Monday #34: The Pursuit of Happiness

Hello, Friends… I write to you this morning from sunny Florida where I have been working with children for the past week on a collection of murals. I have been staying with my good friend and educational colleague, Rowena Gerber.

One of the best things about my work in education is that I almost always get to mix business with pleasure and I am fortunate to have a wonderful collection of friends all over the country. This makes me happy.

There are lots of lists all over the place that will give you the steps to happiness and many of them have similar components which I have written about here in past posts. But, when one of this week’s installments from The Daily Good was on happiness, I clicked to see what they had to say about it. This particular list uses a pleasant acronym, GREAT DREAM, to name the ten keys to happy living. “Great dream” confirms what Nancy Etcoff says in the lead comments of her TED talk on the science of happiness— that, as humans, we see the pursuit of happiness as obligatory. Happiness is, indeed, our great dream.

Giving, relating, exercising, appreciating, trying out, direction, resilience, emotion, acceptance and meaning. These are the ten keys of GREAT DREAM. I’ve often pondered the notion that there are some people who just can’t be happy and wondered if, perhaps, there were biological factors that trumped all positive thinking and talk therapy. If you are one of my readers, you know I often think about the “glass half-full, half-empty” theory and, when I arrived in Miami last week, I was pleased that one of the first things I saw was a quote above my friend’s kitchen sink that said, “Possibility thinkers are incurably obsessed with the creative notion that the best is yet to be.”  I like that.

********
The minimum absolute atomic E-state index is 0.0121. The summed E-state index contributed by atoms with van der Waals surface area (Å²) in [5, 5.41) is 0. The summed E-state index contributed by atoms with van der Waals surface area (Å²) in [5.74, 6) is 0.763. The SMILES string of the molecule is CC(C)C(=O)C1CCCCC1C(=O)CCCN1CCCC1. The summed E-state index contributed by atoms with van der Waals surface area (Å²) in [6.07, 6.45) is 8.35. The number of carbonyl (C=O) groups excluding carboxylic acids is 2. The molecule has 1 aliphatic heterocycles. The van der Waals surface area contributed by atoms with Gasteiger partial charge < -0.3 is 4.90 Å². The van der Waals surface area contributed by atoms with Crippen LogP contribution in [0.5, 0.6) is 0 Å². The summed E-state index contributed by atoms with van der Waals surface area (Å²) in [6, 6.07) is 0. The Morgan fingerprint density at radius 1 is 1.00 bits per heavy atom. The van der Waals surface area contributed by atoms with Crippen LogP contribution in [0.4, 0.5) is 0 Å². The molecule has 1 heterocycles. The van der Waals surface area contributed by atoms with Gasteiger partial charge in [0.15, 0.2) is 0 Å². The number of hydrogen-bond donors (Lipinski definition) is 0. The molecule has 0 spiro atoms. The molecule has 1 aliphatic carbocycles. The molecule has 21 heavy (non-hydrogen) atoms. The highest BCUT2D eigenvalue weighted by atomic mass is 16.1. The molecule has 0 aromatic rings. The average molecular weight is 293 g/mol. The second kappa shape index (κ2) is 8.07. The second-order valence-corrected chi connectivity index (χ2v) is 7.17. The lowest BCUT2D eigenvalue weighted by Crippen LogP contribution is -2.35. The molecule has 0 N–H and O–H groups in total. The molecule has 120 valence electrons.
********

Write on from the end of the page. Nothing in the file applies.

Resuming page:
Etcoff’s research indicates that genetics account for only 50% of  person’s potential to be happy and, while she offers little in the way of how-to, she does cover some fascinating facts of the science of happiness, including how people’s thoughts on happiness shift after what she calls “quantum changes” in our lives. Her closing remarks include a beautiful, anonymous quote “There is only one question… how to love this world.” One of the first groups of children I worked with here in Miami were preschoolers. We did an Earth Day project where we made large murals out of found materials.

We wrote a letter to the Earth and it was sweet and wonderful how easily the children came up with what to say.

It’s been a good week.

TRY THIS WEEK: Think about what makes you happy.

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About Dar Hosta James

I am an artist living in New Jersey. I write and illustrate children's books, paint, draw, blog, coach, teach and speak about creativity.
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